Israeli Transportation Minister Miri Regev on Wednesday laid the cornerstone for the Blue Line, an advanced mass transit system that will connect Tel Aviv, Rishon Lezion, Nes Ziona and Rehovot.
The Bus Rapid Transit system is forecasted to carry approximately 77,000 passengers a day and 56 million per year.
The Blue Line will be 23 kilometers (75459.32 feet) (14 miles) long, with 44 stations, and during peak hours will operate at a frequency of every 6 minutes.
The transportation system is based on advanced, high-capacity electric buses that move on an exclusive and separated transportation route. The buses are given priority at intersections and traffic lights, thus guaranteeing accurate arrival times and an improved travel experience.
Electronic displays will be installed in the stations and in the buses, providing real-time information on location and arrival time.
In Israel, the BRT system has been operating for 10 years with great success in the Haifa metropolis. However, the Transportation Ministry emphasizes that more advanced vehicles will operate on the Blue Line, with quiet and clean electric propulsion, and with innovative technologies that have come into use in recent years.
The line is being built by the Ayalon Routes Company, and is expected to open in 2028. The construction cost is estimated at 2.9 billion shekels ($790 million).
Last week, Regev’s ministry announced the Tel Aviv Light Rail’s first line is scheduled to start operating on Aug. 18.
The 24 kilometer (78740.16 feet) (15 mile) Red Line, which connects the coastal city of Bat Yam (just south of Tel Aviv) with Petach Tikvah (east of Tel Aviv) has been green-lighted after all outstanding safety approvals were granted.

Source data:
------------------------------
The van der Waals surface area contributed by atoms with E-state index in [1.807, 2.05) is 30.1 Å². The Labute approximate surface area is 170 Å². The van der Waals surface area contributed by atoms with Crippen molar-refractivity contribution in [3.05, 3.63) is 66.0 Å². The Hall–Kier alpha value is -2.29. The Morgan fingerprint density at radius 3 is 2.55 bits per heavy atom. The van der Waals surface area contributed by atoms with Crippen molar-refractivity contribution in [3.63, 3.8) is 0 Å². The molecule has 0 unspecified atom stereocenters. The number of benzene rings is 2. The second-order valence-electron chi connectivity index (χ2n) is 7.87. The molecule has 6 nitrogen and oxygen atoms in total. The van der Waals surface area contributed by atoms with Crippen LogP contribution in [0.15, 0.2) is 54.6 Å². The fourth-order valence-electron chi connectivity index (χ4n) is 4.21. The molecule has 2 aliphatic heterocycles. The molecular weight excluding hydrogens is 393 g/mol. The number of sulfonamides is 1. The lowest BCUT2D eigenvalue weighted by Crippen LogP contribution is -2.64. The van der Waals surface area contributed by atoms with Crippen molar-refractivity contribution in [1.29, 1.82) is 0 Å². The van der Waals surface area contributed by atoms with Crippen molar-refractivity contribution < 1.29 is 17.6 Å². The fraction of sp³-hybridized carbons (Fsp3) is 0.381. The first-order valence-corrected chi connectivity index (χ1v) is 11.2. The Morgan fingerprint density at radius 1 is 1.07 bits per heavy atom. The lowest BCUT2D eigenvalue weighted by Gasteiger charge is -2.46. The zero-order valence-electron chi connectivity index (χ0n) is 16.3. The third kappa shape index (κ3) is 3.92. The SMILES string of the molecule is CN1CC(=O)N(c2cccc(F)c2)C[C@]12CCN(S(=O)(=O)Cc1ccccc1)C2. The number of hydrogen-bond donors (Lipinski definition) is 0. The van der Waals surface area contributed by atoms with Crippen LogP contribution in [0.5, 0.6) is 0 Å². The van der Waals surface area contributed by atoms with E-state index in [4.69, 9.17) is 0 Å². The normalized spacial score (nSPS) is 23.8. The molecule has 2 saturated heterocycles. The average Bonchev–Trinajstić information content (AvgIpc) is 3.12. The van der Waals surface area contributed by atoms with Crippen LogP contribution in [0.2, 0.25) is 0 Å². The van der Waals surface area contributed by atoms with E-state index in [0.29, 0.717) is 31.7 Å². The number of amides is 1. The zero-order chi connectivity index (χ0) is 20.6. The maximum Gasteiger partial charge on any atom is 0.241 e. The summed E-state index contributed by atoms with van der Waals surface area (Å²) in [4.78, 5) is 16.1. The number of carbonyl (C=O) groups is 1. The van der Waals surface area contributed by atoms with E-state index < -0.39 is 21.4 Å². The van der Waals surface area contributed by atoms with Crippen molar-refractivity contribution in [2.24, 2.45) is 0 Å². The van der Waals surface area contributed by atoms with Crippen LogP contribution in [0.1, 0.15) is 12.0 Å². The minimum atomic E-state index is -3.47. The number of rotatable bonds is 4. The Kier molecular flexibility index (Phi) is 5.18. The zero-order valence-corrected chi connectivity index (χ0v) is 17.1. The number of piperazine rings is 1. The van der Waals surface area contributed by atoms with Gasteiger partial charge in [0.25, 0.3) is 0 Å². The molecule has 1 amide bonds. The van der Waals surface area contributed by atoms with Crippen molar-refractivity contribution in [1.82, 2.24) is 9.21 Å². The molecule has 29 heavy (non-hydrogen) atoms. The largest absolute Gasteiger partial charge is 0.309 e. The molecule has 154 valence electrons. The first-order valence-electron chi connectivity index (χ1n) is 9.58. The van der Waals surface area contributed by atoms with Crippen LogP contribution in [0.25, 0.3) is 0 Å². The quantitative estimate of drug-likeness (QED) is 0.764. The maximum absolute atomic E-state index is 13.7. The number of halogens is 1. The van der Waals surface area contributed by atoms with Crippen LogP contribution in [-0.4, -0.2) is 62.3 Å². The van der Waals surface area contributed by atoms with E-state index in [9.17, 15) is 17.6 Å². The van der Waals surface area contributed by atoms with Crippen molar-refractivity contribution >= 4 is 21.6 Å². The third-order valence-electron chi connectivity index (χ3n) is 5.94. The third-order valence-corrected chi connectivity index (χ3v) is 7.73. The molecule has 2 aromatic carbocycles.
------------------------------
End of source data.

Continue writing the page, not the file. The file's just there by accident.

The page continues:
Originally scheduled to be launched nearly two years ago, the nearly 19 billion shekel ($5 billion) project was repeatedly derailed by malfunctions, including in its signaling and emergency braking.
The line includes 33 stations and runs from Bat Yam through Jaffa, Tel Aviv, Bnei Brak and Ramat Gan to Petach Tikvah in both directions. Half of the route is underground.
The inauguration of the Red Line is supposed to include a period of free rides, although the length of the grace period is still under discussion.
Also last week, Israeli Prime Minister Benjamin Netanyahu announced a 100 billion shekel ($27 billion) plan to link the country’s north and south by high-speed rail. Such a rail line would also allow the transport of goods from Israel to Saudi Arabia.
The proposed high-speed rail line would run about 400 kilometers (1312336 feet) (250 miles), from the northern city of Kiryat Shmona to the southern city of Eilat.
“My vision is for every Israeli citizen to be able to travel to or from the center from anywhere in the country in less than two hours,” said Netanyahu. “In most cases under an hour, and even less than that.”
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